Pan American Health Organization, the Task Force for Global Health, and the Coalition for Operational Research on Neglected Tropical Disease commit to eliminating diseases
During the 1870s, a yellow fever epidemic struck Brazil, Paraguay, Uruguay, and Argentina, and within eight years had spread to the United States. More than 20,000 people died as a result of the outbreak. Due to the increase in global mobility, the need to control the spread of epidemics from one country to another in order to protect people's health and countries' economies led to the creation in 1902 of what is today known as the Pan American Health Organization (PAHO). The stage was set for the first elimination efforts that allowed completion of the Panama Canal.
Throughout its 120 years in existence, PAHO has a long and successful history of eliminating diseases that negatively impact the lives of vulnerable populations and devastate communities in the Americas. These landmark achievements have been made possible by working closely with trusted partners, governments, academic institutions, civil society organizations, and communities throughout the region.
Based on the successful background of elimination achievements reached by countries in America's region and understanding the need for innovation and strong leadership to move forward, in 2019, PAHO and member states approved the CD57/R7: PAHO disease elimination initiative. This marked the creation of a policy for an integrated sustainable approach to communicable diseases in the Americas. Following up to this important landmark, in 2019, PAHO created the Strategic and Technical Advisory Group on Disease Elimination (STAG DE), with the main purpose of having an external body of experts assessing PAHO to determine the best way to launch and monitor this public health effort.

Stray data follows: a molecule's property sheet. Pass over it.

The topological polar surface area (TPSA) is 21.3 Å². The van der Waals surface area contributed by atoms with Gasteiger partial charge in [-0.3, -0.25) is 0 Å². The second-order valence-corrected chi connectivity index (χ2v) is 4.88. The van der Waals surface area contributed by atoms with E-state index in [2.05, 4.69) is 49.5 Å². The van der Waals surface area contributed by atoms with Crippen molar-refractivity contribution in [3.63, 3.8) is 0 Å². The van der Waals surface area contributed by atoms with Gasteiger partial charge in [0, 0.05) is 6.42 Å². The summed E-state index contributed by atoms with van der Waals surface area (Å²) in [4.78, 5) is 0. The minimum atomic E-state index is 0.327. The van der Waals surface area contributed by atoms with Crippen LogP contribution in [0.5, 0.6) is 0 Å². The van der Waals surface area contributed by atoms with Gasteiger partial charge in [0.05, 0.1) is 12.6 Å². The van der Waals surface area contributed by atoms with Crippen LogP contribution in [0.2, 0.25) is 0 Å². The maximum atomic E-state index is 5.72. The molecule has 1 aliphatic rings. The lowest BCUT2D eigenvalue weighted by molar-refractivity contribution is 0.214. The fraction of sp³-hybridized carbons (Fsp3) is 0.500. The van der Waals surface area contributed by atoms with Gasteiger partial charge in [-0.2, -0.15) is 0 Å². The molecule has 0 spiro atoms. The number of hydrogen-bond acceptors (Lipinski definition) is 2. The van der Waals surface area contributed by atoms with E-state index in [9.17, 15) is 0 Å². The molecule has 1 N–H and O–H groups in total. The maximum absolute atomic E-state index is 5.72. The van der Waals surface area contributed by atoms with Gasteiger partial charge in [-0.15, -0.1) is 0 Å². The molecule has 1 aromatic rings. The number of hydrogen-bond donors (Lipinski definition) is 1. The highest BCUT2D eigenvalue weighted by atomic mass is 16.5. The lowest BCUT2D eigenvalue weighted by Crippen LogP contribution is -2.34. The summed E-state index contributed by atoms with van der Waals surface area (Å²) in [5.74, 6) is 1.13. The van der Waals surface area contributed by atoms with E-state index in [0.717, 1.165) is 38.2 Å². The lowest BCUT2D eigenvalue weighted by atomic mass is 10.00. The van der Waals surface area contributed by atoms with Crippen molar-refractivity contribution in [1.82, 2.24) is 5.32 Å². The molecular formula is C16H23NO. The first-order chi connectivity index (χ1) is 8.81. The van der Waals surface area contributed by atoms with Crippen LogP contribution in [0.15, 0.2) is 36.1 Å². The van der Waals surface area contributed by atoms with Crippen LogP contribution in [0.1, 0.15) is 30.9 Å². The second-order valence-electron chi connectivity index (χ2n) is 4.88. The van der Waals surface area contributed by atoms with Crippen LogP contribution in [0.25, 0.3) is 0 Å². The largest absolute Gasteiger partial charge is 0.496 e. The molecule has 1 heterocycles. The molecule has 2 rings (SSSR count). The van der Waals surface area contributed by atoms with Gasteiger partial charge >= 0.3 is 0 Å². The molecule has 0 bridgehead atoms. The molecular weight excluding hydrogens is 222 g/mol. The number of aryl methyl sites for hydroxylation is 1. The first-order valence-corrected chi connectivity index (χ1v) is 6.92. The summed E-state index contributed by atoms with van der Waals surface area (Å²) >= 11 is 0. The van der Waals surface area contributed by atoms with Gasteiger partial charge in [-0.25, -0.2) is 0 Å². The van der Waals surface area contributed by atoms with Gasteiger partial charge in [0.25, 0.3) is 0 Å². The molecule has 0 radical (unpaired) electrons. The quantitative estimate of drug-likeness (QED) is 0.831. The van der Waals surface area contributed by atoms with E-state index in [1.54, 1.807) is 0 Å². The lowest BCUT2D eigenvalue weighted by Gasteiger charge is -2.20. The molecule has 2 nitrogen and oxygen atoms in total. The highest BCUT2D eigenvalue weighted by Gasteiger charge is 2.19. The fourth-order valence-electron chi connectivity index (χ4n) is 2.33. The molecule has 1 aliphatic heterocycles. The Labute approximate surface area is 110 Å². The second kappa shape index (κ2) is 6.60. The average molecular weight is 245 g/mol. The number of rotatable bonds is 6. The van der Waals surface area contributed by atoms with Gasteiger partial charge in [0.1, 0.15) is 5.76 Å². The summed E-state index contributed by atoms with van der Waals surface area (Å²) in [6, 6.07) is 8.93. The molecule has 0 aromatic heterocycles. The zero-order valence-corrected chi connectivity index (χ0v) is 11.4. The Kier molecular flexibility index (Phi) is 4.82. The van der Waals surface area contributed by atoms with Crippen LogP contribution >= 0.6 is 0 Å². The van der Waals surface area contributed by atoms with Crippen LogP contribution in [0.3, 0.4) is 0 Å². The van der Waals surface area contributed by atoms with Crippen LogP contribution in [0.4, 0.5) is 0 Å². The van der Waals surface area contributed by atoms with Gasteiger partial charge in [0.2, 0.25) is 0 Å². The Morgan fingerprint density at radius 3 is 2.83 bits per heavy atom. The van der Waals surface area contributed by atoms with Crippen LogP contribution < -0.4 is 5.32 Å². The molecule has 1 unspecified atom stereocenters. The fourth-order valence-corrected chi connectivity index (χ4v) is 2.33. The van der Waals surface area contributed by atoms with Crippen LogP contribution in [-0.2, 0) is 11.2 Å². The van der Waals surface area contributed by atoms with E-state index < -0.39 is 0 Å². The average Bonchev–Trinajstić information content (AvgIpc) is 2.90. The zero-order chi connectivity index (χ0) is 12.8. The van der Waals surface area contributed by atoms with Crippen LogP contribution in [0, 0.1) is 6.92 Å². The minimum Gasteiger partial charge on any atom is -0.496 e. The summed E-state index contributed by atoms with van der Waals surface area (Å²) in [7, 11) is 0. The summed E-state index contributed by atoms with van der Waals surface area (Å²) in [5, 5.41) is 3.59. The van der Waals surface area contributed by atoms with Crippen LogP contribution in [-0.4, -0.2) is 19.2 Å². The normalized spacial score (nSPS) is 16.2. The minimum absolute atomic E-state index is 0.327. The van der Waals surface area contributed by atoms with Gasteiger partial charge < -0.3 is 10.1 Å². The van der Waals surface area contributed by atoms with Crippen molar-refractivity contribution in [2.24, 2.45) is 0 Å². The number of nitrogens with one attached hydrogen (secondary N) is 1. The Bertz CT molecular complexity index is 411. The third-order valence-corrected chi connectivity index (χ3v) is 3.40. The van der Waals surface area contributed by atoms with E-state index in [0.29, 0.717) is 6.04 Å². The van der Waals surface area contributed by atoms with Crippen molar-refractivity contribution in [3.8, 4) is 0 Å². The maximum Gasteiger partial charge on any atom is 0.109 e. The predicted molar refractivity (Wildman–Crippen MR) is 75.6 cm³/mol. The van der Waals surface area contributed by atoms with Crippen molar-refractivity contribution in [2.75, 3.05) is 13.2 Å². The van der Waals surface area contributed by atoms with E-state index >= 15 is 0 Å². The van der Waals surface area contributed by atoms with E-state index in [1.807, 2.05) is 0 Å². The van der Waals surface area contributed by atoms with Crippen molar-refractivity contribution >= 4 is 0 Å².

After the difficult times imposed by the protracted COVID-19 pandemic, PAHO is eager to re- energize the elimination initiative and will start by convening a second STAG DE meeting, to brief its members and ask for new recommendations.
PAHO, the Task Force for Global Health (TFGH), and the Coalition for Operational Research on Neglected Tropical Disease (COR-NTD) share this commitment to eliminate diseases and save lives. As such the STAG DE meeting will be held in Atlanta, GA at the Task Force for Global Health headquarters on November 29th and 30th of 2022. The aim of this meeting will be to explore ideas on how to accelerate the elimination initiative’s implementation through a partnership approach.